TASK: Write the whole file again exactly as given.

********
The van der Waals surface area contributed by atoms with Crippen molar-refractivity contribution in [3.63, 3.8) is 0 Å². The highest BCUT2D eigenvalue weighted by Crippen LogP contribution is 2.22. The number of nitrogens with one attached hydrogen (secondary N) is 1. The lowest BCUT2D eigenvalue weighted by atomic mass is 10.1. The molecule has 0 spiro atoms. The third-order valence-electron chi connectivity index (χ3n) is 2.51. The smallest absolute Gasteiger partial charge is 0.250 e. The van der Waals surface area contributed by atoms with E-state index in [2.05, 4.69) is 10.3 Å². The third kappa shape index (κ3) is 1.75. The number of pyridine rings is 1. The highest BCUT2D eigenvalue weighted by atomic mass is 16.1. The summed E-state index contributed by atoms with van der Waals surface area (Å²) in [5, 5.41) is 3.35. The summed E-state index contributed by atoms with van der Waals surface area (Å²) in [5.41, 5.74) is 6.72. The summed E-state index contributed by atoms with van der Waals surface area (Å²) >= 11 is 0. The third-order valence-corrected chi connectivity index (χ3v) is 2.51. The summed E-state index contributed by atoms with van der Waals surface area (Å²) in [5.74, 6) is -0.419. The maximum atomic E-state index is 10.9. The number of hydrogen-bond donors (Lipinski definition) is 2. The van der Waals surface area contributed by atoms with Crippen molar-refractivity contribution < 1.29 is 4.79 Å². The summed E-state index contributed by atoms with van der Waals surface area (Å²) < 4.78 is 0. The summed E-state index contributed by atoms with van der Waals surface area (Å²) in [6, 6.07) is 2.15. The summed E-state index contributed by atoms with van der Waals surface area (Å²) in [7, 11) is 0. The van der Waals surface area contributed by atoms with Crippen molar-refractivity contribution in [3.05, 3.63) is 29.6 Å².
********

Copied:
The van der Waals surface area contributed by atoms with Crippen molar-refractivity contribution in [3.63, 3.8) is 0 Å². The highest BCUT2D eigenvalue weighted by Crippen LogP contribution is 2.22. The number of nitrogens with one attached hydrogen (secondary N) is 1. The lowest BCUT2D eigenvalue weighted by atomic mass is 10.1. The molecule has 0 spiro atoms. The third-order valence-electron chi connectivity index (χ3n) is 2.51. The smallest absolute Gasteiger partial charge is 0.250 e. The van der Waals surface area contributed by atoms with E-state index in [2.05, 4.69) is 10.3 Å². The third kappa shape index (κ3) is 1.75. The number of pyridine rings is 1. The highest BCUT2D eigenvalue weighted by atomic mass is 16.1. The summed E-state index contributed by atoms with van der Waals surface area (Å²) in [5, 5.41) is 3.35. The summed E-state index contributed by atoms with van der Waals surface area (Å²) in [5.41, 5.74) is 6.72. The summed E-state index contributed by atoms with van der Waals surface area (Å²) >= 11 is 0. The third-order valence-corrected chi connectivity index (χ3v) is 2.51. The summed E-state index contributed by atoms with van der Waals surface area (Å²) in [5.74, 6) is -0.419. The maximum atomic E-state index is 10.9. The number of hydrogen-bond donors (Lipinski definition) is 2. The van der Waals surface area contributed by atoms with Crippen molar-refractivity contribution < 1.29 is 4.79 Å². The summed E-state index contributed by atoms with van der Waals surface area (Å²) < 4.78 is 0. The summed E-state index contributed by atoms with van der Waals surface area (Å²) in [6, 6.07) is 2.15. The summed E-state index contributed by atoms with van der Waals surface area (Å²) in [7, 11) is 0. The van der Waals surface area contributed by atoms with Crippen molar-refractivity contribution in [3.05, 3.63) is 29.6 Å².